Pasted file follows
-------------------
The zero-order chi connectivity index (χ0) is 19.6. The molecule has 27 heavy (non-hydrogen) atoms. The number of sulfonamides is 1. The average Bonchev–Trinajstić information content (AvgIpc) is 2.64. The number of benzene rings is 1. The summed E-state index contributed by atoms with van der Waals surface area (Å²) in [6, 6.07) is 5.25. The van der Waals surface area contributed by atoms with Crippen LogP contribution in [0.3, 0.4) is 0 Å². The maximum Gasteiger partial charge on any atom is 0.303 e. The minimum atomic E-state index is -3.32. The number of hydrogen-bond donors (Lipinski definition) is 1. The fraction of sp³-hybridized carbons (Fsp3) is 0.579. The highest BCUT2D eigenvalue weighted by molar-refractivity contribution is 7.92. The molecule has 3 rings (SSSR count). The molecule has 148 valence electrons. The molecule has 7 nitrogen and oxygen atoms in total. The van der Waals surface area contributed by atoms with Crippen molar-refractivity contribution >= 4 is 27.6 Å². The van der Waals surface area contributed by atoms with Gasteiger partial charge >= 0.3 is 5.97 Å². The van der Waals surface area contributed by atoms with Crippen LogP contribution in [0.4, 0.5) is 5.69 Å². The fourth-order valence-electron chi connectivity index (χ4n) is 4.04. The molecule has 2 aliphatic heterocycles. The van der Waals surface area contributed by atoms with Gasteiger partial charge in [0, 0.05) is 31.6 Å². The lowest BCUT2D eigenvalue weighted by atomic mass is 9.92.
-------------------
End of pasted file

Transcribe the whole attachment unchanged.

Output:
The zero-order chi connectivity index (χ0) is 19.6. The molecule has 27 heavy (non-hydrogen) atoms. The number of sulfonamides is 1. The average Bonchev–Trinajstić information content (AvgIpc) is 2.64. The number of benzene rings is 1. The summed E-state index contributed by atoms with van der Waals surface area (Å²) in [6, 6.07) is 5.25. The van der Waals surface area contributed by atoms with Crippen LogP contribution in [0.3, 0.4) is 0 Å². The maximum Gasteiger partial charge on any atom is 0.303 e. The minimum atomic E-state index is -3.32. The number of hydrogen-bond donors (Lipinski definition) is 1. The fraction of sp³-hybridized carbons (Fsp3) is 0.579. The highest BCUT2D eigenvalue weighted by molar-refractivity contribution is 7.92. The molecule has 3 rings (SSSR count). The molecule has 148 valence electrons. The molecule has 7 nitrogen and oxygen atoms in total. The van der Waals surface area contributed by atoms with Crippen molar-refractivity contribution >= 4 is 27.6 Å². The van der Waals surface area contributed by atoms with Gasteiger partial charge >= 0.3 is 5.97 Å². The van der Waals surface area contributed by atoms with Crippen LogP contribution in [0.4, 0.5) is 5.69 Å². The fourth-order valence-electron chi connectivity index (χ4n) is 4.04. The molecule has 2 aliphatic heterocycles. The van der Waals surface area contributed by atoms with Gasteiger partial charge in [0, 0.05) is 31.6 Å². The lowest BCUT2D eigenvalue weighted by atomic mass is 9.92.